Published November 25th, 2020 at 6:00 AM
The Frontier Justice store in Lee’s Summit has a “soft entry.” If someone blindfolded you, and dropped you in the front of the store, you might think it was a women’s clothing store.
Pace forward just a few steps, though, and you’ll see knives and handguns in glass cases, displayed as if they were five-carat diamond rings. On top of those cases sit little shiny white christmas trees, signaling the upcoming holiday season, and an ongoing shopping spree for firearms, ammunition and accessories.
According to FBI NICS Firearm Background Check data, 2020 has seen more than 32 million background checks for firearms, a record high, and we aren’t even to Black Friday yet.
Last year on Black Friday, more than 202,000 background checks were made, the third most on a single day in U.S. history. The first? More than 210,000 on March 20, 2020, just as fears of a pandemic blasted to the forefront of American minds.
“We definitely see a spike in the fourth quarter, always,” said Bren Brown, co-founder of Frontier Justice. “That’s our highest sales volume every year regardless of what’s happening politically. And firearms is a very volatile market, and it has to do with what’s going on in the world, as well as politics. So this year is a perfect storm for buying all year long.”
Mark Joslyn is a political science professor at the University of Kansas. His book, “The Gun Gap: The Influence of Gun Ownership on Political Behavior and Attitudes,” analyzes how gun ownership influences how people vote.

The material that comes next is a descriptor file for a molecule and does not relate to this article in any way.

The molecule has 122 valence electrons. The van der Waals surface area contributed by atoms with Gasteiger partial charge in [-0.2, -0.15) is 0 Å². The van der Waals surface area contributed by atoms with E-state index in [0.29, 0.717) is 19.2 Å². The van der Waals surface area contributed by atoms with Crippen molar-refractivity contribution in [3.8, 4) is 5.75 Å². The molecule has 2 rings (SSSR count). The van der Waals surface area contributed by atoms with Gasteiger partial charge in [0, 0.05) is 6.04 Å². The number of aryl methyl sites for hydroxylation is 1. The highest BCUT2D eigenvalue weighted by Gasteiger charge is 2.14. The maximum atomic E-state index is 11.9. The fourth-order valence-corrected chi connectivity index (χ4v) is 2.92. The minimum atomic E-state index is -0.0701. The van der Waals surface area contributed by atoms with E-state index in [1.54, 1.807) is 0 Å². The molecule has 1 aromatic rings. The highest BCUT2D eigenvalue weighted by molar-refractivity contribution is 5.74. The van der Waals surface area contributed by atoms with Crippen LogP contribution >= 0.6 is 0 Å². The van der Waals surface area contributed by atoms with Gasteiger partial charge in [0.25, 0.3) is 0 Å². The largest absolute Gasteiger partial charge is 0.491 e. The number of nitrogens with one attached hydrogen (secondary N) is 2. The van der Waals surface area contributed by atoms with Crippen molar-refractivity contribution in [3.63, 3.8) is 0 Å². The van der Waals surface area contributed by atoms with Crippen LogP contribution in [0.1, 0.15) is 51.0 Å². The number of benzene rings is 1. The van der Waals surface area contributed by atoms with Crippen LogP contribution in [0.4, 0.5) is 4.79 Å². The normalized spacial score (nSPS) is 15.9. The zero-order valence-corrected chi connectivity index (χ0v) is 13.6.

He said there are three main reasons for an increase in gun ownership in 2020 — the COVID-19 pandemic, widespread social justice protests in the summer, and a looming Joe Biden presidential administration.
“I suspect gun sales will be above average during this holiday season,” Joslyn said in an email. “Pandemic concerns and civil unrest remain concerns and the anticipation of a Biden administration will inevitably lead to additional gun purchases as well.”
Andrew Dove, a senior majoring in Mechanical Engineering at the University of Missouri, had been interested in firearms for a couple of years. He started watching YouTube videos about guns and engineering, and is a fan of the John Wick movie franchise, as well as “Call of Duty,” one of the most popular first-person shooter video game franchises.
In August of this year, he decided to start building an AR-15.
“I think that 2020 was the straw that broke the camel’s back for me,” Dove said. “I already had what I wanted in mind, but then 2020 came around and it’s like, okay, well we might be facing stricter gun control in the next presidential (administration). So it might be a really good time to capitalize on the moment.”
Dove’s interest in firearms is that of fascination. As a mechanical engineering student, he finds the AR-15 to be a technological marvel, and cited the customization of the rifle to be a driving force behind his interest.
Dove said he’s buying the gun to take it to the range and shoot for fun, not to defend himself against intruders. He cited videos of Keanu Reeves training for the John Wick movies as the type of competitive shooting he would like to try.
This is the first gun Dove has owned, and because of how expensive it was to build, he doesn’t foresee buying another soon. He will, however, be looking for deals on accessories like sights, and flashlights on Black Friday.
First-time gun ownership is on the rise this year. Brown said that 90% of gun purchases at Frontier Justice in the last six months have been from first-time gun owners. Most of them were women.
A Kansas City resident, Tyler, who asked to keep his last name anonymous due to worries of the current political and social climate, purchased a Glock 9mm pistol in July, and has built an AR-15 as well.